Editorial Memorandum: Opposition to Judge Pickering and Charges of Irresponsiblity and Race-Baiting

It has been charged that opponents of Judge Pickering's confirmation have inflated the importance of contacts in the 1970s between Pickering, then a state senator, and the Mississippi Sovereignty Commission, a notorious state agency formed after Brown v.

The Facts

Pickering's "contacts" with the Commission were hardly "incidental." As a state Senator, he voted twice to appropriate state monies to fund its operations. Moreover, according to a 1972 Commission memorandum publicly released only in the past few years as a result of a court order unsealing the Commission's records, Pickering and two other state legislators were "very interested" in a Commission investigation into union activity that had resulted in a strike against a large employer in Laurel, Pickering's home town. Also according to the same Commission memorandum, Pickering and the other legislators had "requested to be advised of developments" concerning the union investigation, and had requested background information on the union leader. (See, e.g., PFAW Report at 9-10; AFJ Report at 3-4.)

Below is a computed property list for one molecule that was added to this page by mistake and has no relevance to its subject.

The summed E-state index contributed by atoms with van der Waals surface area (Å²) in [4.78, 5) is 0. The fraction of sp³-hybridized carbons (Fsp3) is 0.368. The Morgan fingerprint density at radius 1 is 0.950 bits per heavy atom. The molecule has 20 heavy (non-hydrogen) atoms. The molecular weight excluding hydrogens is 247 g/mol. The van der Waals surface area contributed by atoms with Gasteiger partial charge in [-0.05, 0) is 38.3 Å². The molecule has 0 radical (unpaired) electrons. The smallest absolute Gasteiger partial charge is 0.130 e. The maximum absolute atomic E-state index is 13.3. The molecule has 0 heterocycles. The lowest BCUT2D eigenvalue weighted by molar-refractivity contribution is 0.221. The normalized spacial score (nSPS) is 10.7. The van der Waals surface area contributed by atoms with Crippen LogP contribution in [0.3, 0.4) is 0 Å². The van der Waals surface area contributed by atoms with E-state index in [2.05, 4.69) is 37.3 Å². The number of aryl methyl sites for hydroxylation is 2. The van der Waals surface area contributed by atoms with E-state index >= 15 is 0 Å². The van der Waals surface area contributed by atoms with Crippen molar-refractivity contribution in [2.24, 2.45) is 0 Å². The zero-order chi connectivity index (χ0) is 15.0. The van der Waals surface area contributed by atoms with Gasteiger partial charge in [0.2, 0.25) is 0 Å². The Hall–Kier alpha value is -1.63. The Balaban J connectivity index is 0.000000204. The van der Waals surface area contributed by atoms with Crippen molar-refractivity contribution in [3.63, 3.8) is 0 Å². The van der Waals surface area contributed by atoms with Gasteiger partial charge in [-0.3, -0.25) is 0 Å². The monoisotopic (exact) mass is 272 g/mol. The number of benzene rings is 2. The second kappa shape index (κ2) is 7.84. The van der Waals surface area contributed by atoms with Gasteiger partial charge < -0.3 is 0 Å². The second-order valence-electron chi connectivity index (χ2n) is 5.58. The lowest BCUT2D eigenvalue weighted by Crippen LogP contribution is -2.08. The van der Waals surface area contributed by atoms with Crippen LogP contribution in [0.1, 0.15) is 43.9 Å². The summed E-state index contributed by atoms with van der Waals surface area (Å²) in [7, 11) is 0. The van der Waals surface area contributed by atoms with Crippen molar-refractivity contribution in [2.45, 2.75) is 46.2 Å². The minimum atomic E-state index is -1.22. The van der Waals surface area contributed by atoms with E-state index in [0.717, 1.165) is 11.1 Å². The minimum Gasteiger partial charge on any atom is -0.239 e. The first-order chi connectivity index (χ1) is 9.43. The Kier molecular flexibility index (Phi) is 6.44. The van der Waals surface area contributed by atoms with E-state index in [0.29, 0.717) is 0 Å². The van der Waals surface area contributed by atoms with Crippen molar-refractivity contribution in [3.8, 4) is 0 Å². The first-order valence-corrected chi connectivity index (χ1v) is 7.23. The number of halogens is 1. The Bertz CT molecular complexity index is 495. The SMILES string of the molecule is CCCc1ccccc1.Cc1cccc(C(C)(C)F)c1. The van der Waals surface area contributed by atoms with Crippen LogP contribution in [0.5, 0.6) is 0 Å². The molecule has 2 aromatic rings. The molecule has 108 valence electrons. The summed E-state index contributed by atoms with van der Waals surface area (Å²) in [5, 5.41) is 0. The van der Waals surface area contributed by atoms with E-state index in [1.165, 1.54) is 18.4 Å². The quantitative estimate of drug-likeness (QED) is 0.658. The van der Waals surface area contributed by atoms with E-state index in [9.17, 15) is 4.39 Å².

Here again, the concern is not simply Pickering's conduct as a state Senator, but also how he has responded when questioned about this matter by the Judiciary Committee, including at his most recent hearing. When asked at his district court confirmation hearing in 1990 by the Senate Judiciary Committee about the Sovereignty Commission, Pickering denied under oath having had any contact with it. He also told the Committee in 1990, "I know very little about what is in those [Commission] records. In fact, the only thing I know is what I read in the newspapers."

Confronted with the 1972 Commission document that conflicts not only with his 1990 denial of contact with the Sovereignty Commission but also with his professed lack of knowledge about the Commission, Pickering suggested at his February 7, 2002 hearing that he was worried about Ku Klux Klan attempts to infiltrate the union. The Sovereignty Commission, however, worked to infiltrate and spy on civil rights organizations and to obstruct desegregation, hardly the group to which one would turn if concerned about the Klan, as Senator Durbin observed at the February 7 hearing. Moreover, the Commission memorandum itself, which Pickering read before the hearing in order to refresh his recollection, contains no foundation for the suggestion that Pickering's request had anything to do with the Klan. To the contrary, it states that the request from Pickering and the other legislators was to be "advised of developments in connection with SCEF [Southern Conference Educational Fund] infiltration of GPA [Gulfcoast Pulpwood Association] and full background on James Simmons [President of the GPA]." The SCEF was a pro-civil rights group. It appears that Pickering has been less than forthcoming with the Judiciary Committee about this entire matter, and it is that more than the "incident" itself that is so disturbing.

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